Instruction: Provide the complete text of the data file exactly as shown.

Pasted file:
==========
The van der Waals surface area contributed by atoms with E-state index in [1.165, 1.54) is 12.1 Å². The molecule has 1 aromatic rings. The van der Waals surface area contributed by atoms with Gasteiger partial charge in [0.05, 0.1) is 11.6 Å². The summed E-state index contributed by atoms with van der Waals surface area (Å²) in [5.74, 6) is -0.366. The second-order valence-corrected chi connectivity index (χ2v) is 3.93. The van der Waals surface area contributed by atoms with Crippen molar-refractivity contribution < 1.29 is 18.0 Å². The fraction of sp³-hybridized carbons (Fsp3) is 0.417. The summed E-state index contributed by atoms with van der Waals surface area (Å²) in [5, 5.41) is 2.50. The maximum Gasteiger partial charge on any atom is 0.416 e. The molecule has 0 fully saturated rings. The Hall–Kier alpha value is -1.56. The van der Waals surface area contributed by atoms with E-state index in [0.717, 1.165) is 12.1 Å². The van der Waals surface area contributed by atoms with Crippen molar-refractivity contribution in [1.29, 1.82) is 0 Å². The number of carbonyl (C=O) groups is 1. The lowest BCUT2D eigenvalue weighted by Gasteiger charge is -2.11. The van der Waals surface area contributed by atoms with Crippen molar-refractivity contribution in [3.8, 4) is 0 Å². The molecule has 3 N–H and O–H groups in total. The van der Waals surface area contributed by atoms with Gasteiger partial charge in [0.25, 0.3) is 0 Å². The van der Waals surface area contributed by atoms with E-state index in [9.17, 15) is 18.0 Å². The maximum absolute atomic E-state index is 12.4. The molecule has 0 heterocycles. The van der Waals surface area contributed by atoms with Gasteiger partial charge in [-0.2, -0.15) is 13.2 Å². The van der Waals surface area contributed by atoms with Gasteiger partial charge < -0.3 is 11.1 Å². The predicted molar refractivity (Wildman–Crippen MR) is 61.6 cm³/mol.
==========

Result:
The van der Waals surface area contributed by atoms with E-state index in [1.165, 1.54) is 12.1 Å². The molecule has 1 aromatic rings. The van der Waals surface area contributed by atoms with Gasteiger partial charge in [0.05, 0.1) is 11.6 Å². The summed E-state index contributed by atoms with van der Waals surface area (Å²) in [5.74, 6) is -0.366. The second-order valence-corrected chi connectivity index (χ2v) is 3.93. The van der Waals surface area contributed by atoms with Crippen molar-refractivity contribution < 1.29 is 18.0 Å². The fraction of sp³-hybridized carbons (Fsp3) is 0.417. The summed E-state index contributed by atoms with van der Waals surface area (Å²) in [5, 5.41) is 2.50. The maximum Gasteiger partial charge on any atom is 0.416 e. The molecule has 0 fully saturated rings. The Hall–Kier alpha value is -1.56. The van der Waals surface area contributed by atoms with E-state index in [0.717, 1.165) is 12.1 Å². The van der Waals surface area contributed by atoms with Crippen molar-refractivity contribution in [1.29, 1.82) is 0 Å². The number of carbonyl (C=O) groups is 1. The lowest BCUT2D eigenvalue weighted by Gasteiger charge is -2.11. The van der Waals surface area contributed by atoms with Crippen molar-refractivity contribution in [3.8, 4) is 0 Å². The molecule has 3 N–H and O–H groups in total. The van der Waals surface area contributed by atoms with Gasteiger partial charge in [0.25, 0.3) is 0 Å². The van der Waals surface area contributed by atoms with E-state index in [9.17, 15) is 18.0 Å². The maximum absolute atomic E-state index is 12.4. The molecule has 0 heterocycles. The van der Waals surface area contributed by atoms with Gasteiger partial charge in [-0.2, -0.15) is 13.2 Å². The van der Waals surface area contributed by atoms with Gasteiger partial charge < -0.3 is 11.1 Å². The predicted molar refractivity (Wildman–Crippen MR) is 61.6 cm³/mol.